Registering trial protocols with BJOG

Authors

  • Jim Thornton Editor-in-Chief


BJOG authors do not usually need to be told that ‘random’ treatment allocation reduces the risk that treatment and control groups will differ on unknown factors, but they may sometimes forget that randomisation is not the only important feature of good treatment evaluation.

Trials must also be of adequate size, the interventions in the treatment and control groups must be clearly described, and the primary endpoint and analysis plan must be defined before starting. There must be a reasonable level of compliance with the treatment allocated, follow-up rates must be both high and equal between the groups, and assessment of any subjective endpoints should be made without knowledge of the treatment allocated. Finally, the trial should be equally likely to get published whatever the result. If any of these other things go wrong, the trial may mislead readers.

This is why BJOG encourages trials where all these other potential sources of error have been eliminated as far as possible. The best way to achieve this is for researchers to write detailed trial protocols and register them in a public forum. This allows others to pick up errors before it is too late and makes it impossible to hide any changes between design and publication.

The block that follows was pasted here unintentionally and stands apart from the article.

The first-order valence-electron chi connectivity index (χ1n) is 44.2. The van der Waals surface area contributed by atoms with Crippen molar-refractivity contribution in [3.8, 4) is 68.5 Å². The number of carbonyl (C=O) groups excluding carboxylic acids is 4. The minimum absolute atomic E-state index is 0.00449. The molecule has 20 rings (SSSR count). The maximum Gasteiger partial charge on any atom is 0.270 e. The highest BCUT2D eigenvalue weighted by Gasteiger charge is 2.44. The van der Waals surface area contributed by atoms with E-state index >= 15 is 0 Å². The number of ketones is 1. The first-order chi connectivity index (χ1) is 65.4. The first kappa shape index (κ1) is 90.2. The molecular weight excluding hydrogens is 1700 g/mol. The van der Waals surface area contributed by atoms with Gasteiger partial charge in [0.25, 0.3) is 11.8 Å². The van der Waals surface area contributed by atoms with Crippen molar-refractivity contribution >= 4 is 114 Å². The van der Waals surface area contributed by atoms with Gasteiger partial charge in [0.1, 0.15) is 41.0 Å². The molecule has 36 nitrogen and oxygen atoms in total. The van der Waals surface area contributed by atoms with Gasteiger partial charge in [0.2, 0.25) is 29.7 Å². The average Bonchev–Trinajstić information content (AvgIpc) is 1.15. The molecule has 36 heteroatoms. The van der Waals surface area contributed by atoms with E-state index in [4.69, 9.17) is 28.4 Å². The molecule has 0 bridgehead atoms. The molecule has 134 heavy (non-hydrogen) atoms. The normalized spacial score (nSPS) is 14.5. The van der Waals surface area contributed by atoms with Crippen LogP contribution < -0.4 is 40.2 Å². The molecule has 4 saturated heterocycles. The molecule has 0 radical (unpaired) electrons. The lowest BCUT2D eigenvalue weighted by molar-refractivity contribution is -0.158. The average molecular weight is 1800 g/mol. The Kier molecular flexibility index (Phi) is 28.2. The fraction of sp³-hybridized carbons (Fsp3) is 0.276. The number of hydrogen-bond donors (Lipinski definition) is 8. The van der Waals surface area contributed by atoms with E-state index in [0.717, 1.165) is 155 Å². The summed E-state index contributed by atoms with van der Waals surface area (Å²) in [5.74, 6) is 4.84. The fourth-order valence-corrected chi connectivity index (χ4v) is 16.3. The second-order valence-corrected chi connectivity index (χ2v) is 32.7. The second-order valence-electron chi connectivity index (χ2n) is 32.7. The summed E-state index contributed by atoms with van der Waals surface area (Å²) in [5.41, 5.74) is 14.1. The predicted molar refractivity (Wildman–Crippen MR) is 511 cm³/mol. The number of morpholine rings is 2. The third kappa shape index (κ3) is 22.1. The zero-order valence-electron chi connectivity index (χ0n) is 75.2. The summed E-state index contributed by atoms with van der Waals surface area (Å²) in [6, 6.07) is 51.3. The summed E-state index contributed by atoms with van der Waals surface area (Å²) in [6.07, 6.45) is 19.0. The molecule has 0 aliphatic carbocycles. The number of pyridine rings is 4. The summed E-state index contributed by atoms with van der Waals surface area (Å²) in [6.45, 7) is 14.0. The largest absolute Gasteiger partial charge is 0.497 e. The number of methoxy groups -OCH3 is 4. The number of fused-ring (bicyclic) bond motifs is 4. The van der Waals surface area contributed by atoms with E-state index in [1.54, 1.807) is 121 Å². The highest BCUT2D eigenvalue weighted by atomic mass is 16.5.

As from now BJOG is accepting trial protocols for registration. The Lancet has been doing this for some time, but we believe we are the first obstetric and gynaecological journal to do so. Protocols should be submitted in the usual way via http://bjog.allentrack.net. The instructions are available on the website, and reprinted on the Instructions to authors pages. Some model protocol headings are also printed on p. 762. These are not obligatory, but many researchers have indicated that they find them useful.

Our plan is to send protocols to referees and select the best for registration with BJOG. These will be published electronically on BJOG online and a summary will be printed in the journal. We hope that the main trial publication would be submitted first to BJOG and we promise to send it to referees. If their reports are satisfactory, we would normally agree to publish it, although we cannot guarantee this at the registration stage.

Our aim is to encourage good behaviour by both authors and editors. We want to stop authors giving up trials early and then analysing the incomplete sample as if that had always been their intended sample size; if early stopping is unavoidable, readers must know. We do not like authors to analyse many endpoints and present the one that is apparently statistically significant, as if it had been pre-specified. We want to stop editors behaving badly, too. Protocol registration will discourage them from letting the result of a trial colour their decisions and should reduce publication bias.

BJOG may never publish a paper entitled An independently randomised, double-blind trial of treatment X with pre-specified sample size, primary endpoint, and analysis plan, and high compliance and follow-up, but it may not be too long before we publish one entitled A pre-registered protocol-driven evaluation of treatment X. I look forward to the day.

Ancillary